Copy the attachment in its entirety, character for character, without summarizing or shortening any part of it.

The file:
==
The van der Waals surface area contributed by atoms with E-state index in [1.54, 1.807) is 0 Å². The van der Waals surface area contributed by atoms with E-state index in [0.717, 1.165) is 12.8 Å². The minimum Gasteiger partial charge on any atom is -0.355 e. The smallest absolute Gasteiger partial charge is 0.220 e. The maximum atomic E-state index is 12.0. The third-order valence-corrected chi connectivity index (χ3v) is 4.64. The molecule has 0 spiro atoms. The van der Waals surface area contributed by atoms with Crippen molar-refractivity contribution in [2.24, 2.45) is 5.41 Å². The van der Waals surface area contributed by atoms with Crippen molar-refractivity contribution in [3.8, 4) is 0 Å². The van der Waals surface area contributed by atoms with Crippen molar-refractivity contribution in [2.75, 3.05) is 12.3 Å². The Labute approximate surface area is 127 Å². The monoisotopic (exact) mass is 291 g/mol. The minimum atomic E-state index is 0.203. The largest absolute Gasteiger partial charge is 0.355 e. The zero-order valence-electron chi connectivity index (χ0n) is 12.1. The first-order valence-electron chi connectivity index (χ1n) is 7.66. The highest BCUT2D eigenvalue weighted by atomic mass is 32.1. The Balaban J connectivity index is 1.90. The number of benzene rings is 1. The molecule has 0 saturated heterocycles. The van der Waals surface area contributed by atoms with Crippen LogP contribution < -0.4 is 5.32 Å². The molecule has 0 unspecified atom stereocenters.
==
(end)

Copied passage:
The van der Waals surface area contributed by atoms with E-state index in [1.54, 1.807) is 0 Å². The van der Waals surface area contributed by atoms with E-state index in [0.717, 1.165) is 12.8 Å². The minimum Gasteiger partial charge on any atom is -0.355 e. The smallest absolute Gasteiger partial charge is 0.220 e. The maximum atomic E-state index is 12.0. The third-order valence-corrected chi connectivity index (χ3v) is 4.64. The molecule has 0 spiro atoms. The van der Waals surface area contributed by atoms with Crippen molar-refractivity contribution in [2.24, 2.45) is 5.41 Å². The van der Waals surface area contributed by atoms with Crippen molar-refractivity contribution in [3.8, 4) is 0 Å². The van der Waals surface area contributed by atoms with Crippen molar-refractivity contribution in [2.75, 3.05) is 12.3 Å². The Labute approximate surface area is 127 Å². The monoisotopic (exact) mass is 291 g/mol. The minimum atomic E-state index is 0.203. The largest absolute Gasteiger partial charge is 0.355 e. The zero-order valence-electron chi connectivity index (χ0n) is 12.1. The first-order valence-electron chi connectivity index (χ1n) is 7.66. The highest BCUT2D eigenvalue weighted by atomic mass is 32.1. The Balaban J connectivity index is 1.90. The number of benzene rings is 1. The molecule has 0 saturated heterocycles. The van der Waals surface area contributed by atoms with Crippen LogP contribution < -0.4 is 5.32 Å². The molecule has 0 unspecified atom stereocenters.